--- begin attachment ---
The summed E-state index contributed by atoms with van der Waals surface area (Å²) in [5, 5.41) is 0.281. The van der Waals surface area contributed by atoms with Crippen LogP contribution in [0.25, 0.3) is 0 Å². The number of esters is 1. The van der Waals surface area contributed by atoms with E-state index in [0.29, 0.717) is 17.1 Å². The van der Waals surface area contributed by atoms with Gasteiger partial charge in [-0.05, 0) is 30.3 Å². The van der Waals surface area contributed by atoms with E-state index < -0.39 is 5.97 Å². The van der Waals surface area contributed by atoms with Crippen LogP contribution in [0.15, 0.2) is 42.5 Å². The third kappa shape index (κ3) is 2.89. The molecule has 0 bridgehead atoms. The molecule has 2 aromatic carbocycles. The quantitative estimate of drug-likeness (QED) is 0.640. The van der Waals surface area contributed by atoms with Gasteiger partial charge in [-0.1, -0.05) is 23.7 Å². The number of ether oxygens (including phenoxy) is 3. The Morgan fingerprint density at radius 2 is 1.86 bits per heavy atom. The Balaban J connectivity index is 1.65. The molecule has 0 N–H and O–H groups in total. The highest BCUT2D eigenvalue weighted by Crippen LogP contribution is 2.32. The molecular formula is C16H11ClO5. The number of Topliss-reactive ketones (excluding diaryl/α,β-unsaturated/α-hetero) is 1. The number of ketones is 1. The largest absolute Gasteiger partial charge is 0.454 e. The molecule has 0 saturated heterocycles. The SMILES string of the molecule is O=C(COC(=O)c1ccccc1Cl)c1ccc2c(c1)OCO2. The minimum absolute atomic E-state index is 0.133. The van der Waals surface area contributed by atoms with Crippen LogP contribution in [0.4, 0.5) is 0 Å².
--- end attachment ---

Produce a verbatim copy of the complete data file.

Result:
The summed E-state index contributed by atoms with van der Waals surface area (Å²) in [5, 5.41) is 0.281. The van der Waals surface area contributed by atoms with Crippen LogP contribution in [0.25, 0.3) is 0 Å². The number of esters is 1. The van der Waals surface area contributed by atoms with E-state index in [0.29, 0.717) is 17.1 Å². The van der Waals surface area contributed by atoms with Gasteiger partial charge in [-0.05, 0) is 30.3 Å². The van der Waals surface area contributed by atoms with E-state index < -0.39 is 5.97 Å². The van der Waals surface area contributed by atoms with Crippen LogP contribution in [0.15, 0.2) is 42.5 Å². The third kappa shape index (κ3) is 2.89. The molecule has 0 bridgehead atoms. The molecule has 2 aromatic carbocycles. The quantitative estimate of drug-likeness (QED) is 0.640. The van der Waals surface area contributed by atoms with Gasteiger partial charge in [-0.1, -0.05) is 23.7 Å². The number of ether oxygens (including phenoxy) is 3. The Morgan fingerprint density at radius 2 is 1.86 bits per heavy atom. The Balaban J connectivity index is 1.65. The molecule has 0 N–H and O–H groups in total. The highest BCUT2D eigenvalue weighted by Crippen LogP contribution is 2.32. The molecular formula is C16H11ClO5. The number of Topliss-reactive ketones (excluding diaryl/α,β-unsaturated/α-hetero) is 1. The number of ketones is 1. The largest absolute Gasteiger partial charge is 0.454 e. The molecule has 0 saturated heterocycles. The SMILES string of the molecule is O=C(COC(=O)c1ccccc1Cl)c1ccc2c(c1)OCO2. The minimum absolute atomic E-state index is 0.133. The van der Waals surface area contributed by atoms with Crippen LogP contribution in [0.4, 0.5) is 0 Å².